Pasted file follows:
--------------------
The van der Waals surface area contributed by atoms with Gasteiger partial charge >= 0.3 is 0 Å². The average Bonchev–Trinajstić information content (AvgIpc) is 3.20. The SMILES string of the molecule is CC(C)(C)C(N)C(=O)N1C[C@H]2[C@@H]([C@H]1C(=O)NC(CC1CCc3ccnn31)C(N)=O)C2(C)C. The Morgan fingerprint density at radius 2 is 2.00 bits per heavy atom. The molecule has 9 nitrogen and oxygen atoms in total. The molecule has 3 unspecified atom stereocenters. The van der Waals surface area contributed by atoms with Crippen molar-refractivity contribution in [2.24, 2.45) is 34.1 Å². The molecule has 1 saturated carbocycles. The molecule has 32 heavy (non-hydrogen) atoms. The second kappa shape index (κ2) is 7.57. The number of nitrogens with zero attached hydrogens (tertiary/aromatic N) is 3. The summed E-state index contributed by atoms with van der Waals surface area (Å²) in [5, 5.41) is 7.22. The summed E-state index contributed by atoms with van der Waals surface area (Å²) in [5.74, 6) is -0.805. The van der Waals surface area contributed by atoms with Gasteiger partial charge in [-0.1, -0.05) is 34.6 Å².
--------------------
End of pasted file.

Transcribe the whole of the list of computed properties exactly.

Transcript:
The van der Waals surface area contributed by atoms with Gasteiger partial charge >= 0.3 is 0 Å². The average Bonchev–Trinajstić information content (AvgIpc) is 3.20. The SMILES string of the molecule is CC(C)(C)C(N)C(=O)N1C[C@H]2[C@@H]([C@H]1C(=O)NC(CC1CCc3ccnn31)C(N)=O)C2(C)C. The Morgan fingerprint density at radius 2 is 2.00 bits per heavy atom. The molecule has 9 nitrogen and oxygen atoms in total. The molecule has 3 unspecified atom stereocenters. The van der Waals surface area contributed by atoms with Crippen molar-refractivity contribution in [2.24, 2.45) is 34.1 Å². The molecule has 1 saturated carbocycles. The molecule has 32 heavy (non-hydrogen) atoms. The second kappa shape index (κ2) is 7.57. The number of nitrogens with zero attached hydrogens (tertiary/aromatic N) is 3. The summed E-state index contributed by atoms with van der Waals surface area (Å²) in [5, 5.41) is 7.22. The summed E-state index contributed by atoms with van der Waals surface area (Å²) in [5.74, 6) is -0.805. The van der Waals surface area contributed by atoms with Gasteiger partial charge in [-0.1, -0.05) is 34.6 Å².